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I was never good at math. Growing up, calculus might as well have been nuclear physics as far as I was concerned. It was all just one long nightmare.
Which is why an article titled "Electrical Brain Stimulation Improves Math Skills," published in this week's Current Biology, caught my eye. Finally, I thought, hope for the mathematically challenged. Hope for people like me.
In an experiment, researchers from Oxford University used a non-invasive brain stimulation technique called transcranial direct current stimulation, or TDCS, with 15 test subjects for twenty minutes a day over a six-day period.
Basically, the scientists ran a mild electrical current across the skull of the volunteers focusing on the parietal lobes, the part of brain that matters most for numerical understanding. They also had a placebo group that didn't get the electrical current in the right place.
With the current running, they taught the volunteers a system of numbers the scientists had invented. Later, they gave the research subjects tests to see how well they were able to absorb the information.
What they found was that the brain stimulation improved participants' ability to learn the new numbers. The placebo group did significantly worse that the test subjects that had the correct placement of the electrical current. Also, six months later the volunteers who'd received the treatment still performed well.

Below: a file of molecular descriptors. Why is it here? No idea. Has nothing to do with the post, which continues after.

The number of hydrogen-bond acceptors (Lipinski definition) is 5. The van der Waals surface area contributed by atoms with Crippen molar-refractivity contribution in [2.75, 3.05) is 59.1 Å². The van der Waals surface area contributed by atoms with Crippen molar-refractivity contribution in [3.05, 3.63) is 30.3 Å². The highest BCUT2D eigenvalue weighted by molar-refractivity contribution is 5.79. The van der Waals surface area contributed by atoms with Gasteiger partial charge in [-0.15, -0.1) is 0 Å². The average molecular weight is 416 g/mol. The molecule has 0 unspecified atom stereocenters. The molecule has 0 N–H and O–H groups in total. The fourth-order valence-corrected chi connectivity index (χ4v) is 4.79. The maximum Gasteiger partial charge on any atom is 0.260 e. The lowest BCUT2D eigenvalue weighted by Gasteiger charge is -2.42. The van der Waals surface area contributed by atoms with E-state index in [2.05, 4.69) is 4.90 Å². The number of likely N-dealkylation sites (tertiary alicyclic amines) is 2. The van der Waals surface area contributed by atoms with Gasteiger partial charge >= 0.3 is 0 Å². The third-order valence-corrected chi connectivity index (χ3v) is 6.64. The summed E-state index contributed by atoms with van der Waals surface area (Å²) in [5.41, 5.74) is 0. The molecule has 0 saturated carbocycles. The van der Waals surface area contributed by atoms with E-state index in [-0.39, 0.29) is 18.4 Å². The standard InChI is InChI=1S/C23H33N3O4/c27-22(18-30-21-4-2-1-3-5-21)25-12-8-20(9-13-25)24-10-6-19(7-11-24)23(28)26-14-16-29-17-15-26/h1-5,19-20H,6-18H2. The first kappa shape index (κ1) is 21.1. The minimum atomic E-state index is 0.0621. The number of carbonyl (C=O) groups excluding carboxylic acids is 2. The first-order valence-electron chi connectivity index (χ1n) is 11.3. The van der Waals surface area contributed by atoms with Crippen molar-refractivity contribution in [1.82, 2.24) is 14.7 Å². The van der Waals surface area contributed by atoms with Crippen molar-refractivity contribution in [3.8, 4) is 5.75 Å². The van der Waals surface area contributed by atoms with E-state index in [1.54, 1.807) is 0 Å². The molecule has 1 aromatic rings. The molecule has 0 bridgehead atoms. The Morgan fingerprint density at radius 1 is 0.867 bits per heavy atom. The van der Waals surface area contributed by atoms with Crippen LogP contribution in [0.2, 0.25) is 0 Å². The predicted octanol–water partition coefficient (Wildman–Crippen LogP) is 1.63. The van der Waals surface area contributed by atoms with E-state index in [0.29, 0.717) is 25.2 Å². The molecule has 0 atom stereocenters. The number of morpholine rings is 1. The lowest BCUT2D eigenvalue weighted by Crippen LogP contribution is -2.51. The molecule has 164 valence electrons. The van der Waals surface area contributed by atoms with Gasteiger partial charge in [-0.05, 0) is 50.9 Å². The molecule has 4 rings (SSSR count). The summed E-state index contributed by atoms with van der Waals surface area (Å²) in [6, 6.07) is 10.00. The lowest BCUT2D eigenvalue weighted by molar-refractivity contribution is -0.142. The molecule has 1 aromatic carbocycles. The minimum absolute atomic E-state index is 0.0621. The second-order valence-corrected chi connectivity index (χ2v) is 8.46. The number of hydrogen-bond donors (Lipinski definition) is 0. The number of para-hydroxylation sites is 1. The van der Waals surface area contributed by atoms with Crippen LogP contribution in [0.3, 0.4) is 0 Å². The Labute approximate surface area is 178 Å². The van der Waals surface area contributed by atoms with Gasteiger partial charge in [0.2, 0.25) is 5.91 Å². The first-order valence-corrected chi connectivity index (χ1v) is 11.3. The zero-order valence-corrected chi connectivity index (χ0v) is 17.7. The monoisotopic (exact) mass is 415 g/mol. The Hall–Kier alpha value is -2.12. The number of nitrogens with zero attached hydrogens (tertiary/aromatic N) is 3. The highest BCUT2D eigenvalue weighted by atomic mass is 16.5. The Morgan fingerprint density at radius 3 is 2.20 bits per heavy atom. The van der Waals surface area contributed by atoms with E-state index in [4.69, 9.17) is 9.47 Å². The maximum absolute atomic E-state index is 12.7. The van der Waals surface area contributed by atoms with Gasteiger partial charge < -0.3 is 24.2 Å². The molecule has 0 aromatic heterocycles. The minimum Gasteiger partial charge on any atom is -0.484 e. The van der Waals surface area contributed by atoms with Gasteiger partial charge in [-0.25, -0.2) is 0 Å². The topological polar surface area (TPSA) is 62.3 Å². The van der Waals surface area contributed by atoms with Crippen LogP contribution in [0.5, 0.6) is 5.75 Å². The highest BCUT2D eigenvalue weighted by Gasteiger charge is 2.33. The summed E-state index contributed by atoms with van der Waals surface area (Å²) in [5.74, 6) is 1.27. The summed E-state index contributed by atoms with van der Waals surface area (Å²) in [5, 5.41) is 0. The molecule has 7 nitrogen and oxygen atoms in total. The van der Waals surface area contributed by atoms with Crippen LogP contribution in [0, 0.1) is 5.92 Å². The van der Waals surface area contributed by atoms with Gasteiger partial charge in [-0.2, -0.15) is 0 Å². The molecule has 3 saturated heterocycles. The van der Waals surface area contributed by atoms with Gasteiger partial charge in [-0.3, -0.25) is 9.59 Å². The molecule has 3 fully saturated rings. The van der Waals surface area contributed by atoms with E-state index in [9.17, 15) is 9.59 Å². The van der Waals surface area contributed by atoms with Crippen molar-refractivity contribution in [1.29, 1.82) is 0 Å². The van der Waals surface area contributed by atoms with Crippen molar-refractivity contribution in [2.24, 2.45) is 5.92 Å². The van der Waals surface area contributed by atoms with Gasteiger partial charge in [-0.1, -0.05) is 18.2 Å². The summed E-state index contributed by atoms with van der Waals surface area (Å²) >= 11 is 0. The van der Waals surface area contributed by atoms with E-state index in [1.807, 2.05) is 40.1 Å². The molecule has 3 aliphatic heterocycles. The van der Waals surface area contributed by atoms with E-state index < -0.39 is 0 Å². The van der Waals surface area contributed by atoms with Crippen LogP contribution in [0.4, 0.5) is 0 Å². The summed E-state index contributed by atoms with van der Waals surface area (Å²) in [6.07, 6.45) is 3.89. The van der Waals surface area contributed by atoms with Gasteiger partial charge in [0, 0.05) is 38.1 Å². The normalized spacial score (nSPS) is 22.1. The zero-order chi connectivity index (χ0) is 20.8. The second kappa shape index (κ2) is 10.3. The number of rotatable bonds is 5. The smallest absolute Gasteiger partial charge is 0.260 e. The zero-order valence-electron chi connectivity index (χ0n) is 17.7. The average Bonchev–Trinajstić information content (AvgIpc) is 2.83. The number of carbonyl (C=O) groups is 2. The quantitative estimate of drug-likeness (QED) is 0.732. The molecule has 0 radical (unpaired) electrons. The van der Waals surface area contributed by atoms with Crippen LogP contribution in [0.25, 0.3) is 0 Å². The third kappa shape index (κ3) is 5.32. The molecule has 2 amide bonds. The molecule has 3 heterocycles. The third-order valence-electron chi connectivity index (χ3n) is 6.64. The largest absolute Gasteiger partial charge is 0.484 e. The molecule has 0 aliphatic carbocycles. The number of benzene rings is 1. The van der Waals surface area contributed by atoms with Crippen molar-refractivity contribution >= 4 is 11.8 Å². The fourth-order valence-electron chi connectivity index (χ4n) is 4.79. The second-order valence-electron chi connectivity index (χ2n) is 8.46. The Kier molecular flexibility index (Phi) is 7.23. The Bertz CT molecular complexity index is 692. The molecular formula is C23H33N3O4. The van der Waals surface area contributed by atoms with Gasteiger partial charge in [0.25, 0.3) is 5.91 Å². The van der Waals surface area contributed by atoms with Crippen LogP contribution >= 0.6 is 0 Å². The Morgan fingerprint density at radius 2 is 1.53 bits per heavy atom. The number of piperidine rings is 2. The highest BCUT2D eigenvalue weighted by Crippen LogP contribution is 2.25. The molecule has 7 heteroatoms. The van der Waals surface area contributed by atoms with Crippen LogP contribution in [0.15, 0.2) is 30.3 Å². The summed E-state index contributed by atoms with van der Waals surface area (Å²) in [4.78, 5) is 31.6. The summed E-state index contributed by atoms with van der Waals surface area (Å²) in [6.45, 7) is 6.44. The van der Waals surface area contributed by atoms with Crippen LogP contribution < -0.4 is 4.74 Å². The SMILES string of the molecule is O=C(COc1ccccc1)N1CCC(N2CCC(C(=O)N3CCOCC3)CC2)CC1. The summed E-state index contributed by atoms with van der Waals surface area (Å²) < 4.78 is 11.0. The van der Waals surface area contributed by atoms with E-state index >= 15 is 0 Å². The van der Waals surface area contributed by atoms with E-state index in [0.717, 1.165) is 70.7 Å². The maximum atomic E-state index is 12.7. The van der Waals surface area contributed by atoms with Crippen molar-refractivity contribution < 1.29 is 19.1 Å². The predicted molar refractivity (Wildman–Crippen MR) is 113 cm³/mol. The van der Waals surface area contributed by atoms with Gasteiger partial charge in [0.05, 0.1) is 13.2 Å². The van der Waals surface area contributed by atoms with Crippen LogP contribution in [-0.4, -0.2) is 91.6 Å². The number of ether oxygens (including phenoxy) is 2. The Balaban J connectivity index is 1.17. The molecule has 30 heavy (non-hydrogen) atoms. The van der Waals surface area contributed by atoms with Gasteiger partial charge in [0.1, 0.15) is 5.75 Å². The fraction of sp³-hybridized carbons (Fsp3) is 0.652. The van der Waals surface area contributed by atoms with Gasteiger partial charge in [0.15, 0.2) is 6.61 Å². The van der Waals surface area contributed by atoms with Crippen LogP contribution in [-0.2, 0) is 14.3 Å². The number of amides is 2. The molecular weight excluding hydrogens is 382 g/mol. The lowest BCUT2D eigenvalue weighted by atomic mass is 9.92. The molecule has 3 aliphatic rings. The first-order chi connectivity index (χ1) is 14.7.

Juicing your brain won't turn you into Albert Einstein, the authors of the study write. And it was a very small experiment. But if more and bigger studies produced the same results, the technique might be helpful to the 20 percent of the population that has moderate to severe numerical disabilities, called dyscalculia.
Should you try this at home? Bad idea. "We are not advising people to go around giving themselves electric shocks, but we are extremely excited by the potential of our findings," said Dr. Cohen Kadosh, a study's lead author.
And will the electric current spell the death knell for math tutors in the immediate future? It's doubtful.
Daniel Ansari, a neuroscientist at the University of Western Ontario in Canada, told National Geographic News he doesn't expect the treatment to be available anytime soon. And, he said, "It doesn't necessarily show that it improves school-relevant learning skills" such as arithmetic.